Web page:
Marvel's Daredevil: TV Review
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Marvel's Daredevil is the first of five Marvel series being released exclusively on Netflix. Taking place in the same world as The Avengers and Marvel's Agents of S.H.I.E.L.D., Daredevil takes a dark look at New York City's Hell's Kitchen, a neighborhood riddled with crime and poverty. It's worth noting right off the bat that this is not the Marvel programming appropriate for the whole family. The violence is gruesome throughout, and the morals, while strong, are sometimes more ambiguous.
The series begins with Matt Murdock in a confessional. He tells the priest he was raised to always get back up when knocked down, and he doesn't confess, but rather asks for forgiveness for what he's about to do. Matt Murdock, though he's blind, puts on a black mask at night to stop criminals.
In the first episode, Matt also begins his new law practice with his good friend Foggy. They take on their first client, Karen, who was found standing over a dead body in her apartment. When they look into the case, they start to see that something much bigger is going on in Hell's Kitchen.
The very beginning of Daredevil sets up the moral conundrum that Murdock faces. He has deep convictions, largely due to his Catholicism, which is why he feels he must do something to save Hell's Kitchen, but this sometimes leads to questionable decisions. For example, near the beginning, the masked Murdock saves some women from being sold into slavery, but he doesn't stop at that. He also beats the men responsible to a pulp in utter rage. Cosmic justice is black and white in this series, but what Murdock does on the streets of Hell's Kitchen at night sometimes lingers in the grey.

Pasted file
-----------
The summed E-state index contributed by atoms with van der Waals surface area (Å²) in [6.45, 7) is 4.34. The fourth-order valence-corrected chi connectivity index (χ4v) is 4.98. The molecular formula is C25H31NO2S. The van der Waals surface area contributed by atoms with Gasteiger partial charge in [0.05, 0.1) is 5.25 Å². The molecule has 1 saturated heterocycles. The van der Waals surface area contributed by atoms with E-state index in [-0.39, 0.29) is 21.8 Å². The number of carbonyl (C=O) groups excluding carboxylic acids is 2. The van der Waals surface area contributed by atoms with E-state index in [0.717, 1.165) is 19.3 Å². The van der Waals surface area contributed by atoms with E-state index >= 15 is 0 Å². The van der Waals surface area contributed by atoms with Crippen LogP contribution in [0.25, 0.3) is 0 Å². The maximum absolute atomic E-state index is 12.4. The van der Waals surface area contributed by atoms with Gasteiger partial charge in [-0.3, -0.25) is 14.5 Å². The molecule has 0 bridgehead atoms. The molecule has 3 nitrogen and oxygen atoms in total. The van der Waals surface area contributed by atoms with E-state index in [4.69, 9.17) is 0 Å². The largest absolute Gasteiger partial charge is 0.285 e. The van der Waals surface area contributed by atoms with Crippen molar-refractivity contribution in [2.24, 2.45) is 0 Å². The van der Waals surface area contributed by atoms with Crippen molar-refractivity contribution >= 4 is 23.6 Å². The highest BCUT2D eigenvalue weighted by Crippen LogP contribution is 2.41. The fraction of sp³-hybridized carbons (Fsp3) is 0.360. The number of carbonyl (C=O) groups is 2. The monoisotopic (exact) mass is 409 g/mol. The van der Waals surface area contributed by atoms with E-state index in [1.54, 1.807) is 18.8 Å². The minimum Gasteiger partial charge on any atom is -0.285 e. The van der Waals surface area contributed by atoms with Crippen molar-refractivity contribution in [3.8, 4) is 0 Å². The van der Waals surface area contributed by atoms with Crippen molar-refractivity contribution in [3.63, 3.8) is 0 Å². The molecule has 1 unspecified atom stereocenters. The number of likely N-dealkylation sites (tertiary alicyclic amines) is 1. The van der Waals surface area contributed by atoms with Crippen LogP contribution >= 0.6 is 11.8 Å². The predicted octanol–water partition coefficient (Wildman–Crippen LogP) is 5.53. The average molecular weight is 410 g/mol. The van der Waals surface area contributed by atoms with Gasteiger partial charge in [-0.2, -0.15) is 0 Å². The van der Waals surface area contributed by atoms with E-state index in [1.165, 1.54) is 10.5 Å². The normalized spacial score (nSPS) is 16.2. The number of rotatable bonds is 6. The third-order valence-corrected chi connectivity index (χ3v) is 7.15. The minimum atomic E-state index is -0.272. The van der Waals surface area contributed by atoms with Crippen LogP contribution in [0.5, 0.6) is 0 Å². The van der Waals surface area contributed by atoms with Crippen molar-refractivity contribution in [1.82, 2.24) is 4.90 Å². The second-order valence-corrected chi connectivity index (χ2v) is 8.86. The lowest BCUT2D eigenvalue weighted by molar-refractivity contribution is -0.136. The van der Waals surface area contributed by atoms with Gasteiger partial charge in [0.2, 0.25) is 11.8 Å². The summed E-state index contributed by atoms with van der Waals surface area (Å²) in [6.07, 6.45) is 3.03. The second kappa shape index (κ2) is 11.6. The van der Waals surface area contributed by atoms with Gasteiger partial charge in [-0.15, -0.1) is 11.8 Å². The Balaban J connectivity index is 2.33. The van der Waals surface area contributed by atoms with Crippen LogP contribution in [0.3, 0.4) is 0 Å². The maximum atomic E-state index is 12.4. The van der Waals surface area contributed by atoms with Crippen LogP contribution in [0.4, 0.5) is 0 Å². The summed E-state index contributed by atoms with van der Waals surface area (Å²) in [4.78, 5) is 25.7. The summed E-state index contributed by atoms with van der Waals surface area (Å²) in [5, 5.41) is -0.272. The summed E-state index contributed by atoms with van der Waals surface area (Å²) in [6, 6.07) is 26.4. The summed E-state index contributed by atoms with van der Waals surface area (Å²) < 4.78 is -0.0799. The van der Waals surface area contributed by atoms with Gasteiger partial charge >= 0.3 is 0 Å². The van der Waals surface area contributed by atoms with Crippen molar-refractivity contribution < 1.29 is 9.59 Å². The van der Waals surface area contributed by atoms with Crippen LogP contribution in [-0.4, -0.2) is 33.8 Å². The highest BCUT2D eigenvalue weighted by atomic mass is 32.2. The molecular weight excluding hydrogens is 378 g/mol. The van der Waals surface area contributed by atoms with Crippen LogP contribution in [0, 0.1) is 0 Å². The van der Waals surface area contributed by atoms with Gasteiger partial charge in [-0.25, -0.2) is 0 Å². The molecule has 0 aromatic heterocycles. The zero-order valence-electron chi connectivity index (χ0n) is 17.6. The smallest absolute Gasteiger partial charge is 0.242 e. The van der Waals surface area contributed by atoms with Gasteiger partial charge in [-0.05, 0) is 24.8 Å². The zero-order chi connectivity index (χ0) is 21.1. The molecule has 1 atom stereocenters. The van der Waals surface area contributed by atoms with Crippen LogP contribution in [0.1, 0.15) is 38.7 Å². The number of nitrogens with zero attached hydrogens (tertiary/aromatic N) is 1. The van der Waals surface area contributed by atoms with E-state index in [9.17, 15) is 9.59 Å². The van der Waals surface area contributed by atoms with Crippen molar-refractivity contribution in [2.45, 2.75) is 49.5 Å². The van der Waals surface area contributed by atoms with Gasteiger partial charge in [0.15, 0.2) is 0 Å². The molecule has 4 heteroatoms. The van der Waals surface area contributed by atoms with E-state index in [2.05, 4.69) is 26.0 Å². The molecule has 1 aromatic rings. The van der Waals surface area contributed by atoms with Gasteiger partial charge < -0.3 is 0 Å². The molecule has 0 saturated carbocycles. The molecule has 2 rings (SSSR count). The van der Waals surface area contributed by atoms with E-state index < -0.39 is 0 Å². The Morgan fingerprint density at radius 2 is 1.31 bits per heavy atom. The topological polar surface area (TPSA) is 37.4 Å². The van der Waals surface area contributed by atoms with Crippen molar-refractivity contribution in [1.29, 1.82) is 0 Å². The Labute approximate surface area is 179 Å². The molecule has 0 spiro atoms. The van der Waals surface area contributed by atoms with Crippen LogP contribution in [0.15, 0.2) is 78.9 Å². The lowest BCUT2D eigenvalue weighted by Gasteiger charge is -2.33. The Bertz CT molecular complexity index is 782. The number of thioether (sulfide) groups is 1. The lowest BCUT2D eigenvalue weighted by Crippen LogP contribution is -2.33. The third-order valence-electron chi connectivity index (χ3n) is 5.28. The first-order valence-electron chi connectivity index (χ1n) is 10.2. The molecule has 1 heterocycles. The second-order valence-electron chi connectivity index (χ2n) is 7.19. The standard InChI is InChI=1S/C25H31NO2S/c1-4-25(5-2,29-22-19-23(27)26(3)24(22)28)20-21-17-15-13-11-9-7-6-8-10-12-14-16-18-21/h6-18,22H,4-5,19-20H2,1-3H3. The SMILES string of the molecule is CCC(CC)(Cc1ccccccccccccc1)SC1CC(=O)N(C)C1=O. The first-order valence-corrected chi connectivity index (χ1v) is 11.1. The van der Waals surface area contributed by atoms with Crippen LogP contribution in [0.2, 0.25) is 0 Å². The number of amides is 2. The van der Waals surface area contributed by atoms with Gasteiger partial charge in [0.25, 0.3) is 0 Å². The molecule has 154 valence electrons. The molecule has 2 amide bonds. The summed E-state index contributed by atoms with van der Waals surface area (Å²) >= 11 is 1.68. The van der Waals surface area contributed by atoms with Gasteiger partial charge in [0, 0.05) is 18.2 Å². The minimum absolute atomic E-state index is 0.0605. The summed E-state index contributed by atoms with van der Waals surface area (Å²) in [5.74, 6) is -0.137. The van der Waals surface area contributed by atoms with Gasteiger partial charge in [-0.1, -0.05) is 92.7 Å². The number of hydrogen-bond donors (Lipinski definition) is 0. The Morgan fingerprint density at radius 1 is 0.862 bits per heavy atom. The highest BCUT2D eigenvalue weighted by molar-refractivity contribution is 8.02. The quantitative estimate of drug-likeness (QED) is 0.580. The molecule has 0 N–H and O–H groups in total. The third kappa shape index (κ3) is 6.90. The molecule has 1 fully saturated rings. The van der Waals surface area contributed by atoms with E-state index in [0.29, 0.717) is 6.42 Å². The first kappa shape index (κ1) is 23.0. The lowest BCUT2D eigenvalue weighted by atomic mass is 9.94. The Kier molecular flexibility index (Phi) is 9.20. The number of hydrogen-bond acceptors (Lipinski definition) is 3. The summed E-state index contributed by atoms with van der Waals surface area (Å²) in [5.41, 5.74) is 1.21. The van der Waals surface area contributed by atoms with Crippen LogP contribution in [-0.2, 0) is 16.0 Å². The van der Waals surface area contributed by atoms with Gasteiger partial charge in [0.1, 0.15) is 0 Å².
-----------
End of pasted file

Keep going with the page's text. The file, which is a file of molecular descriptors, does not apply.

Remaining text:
The characters are very likable in Daredevil, especially Karen and Foggy. At times, though, viewers may forget Murdock is even blind because he's so independent and capable of nearly everything. The stunts are remarkable, and the camerawork is unique, with many shots that require exquisite choreography. The visual tone is that of an old film noir movie, which adds to the moral complexities the series tackles.
That said, Daredevil is no anti-hero. He has convictions and values, and while those may be stretched and blurred at times, he always tries to do the right thing. Because the violence goes overboard at times and there's some foul language, strong or extreme caution is advised.
Republished from www.movieguide.org with permission.
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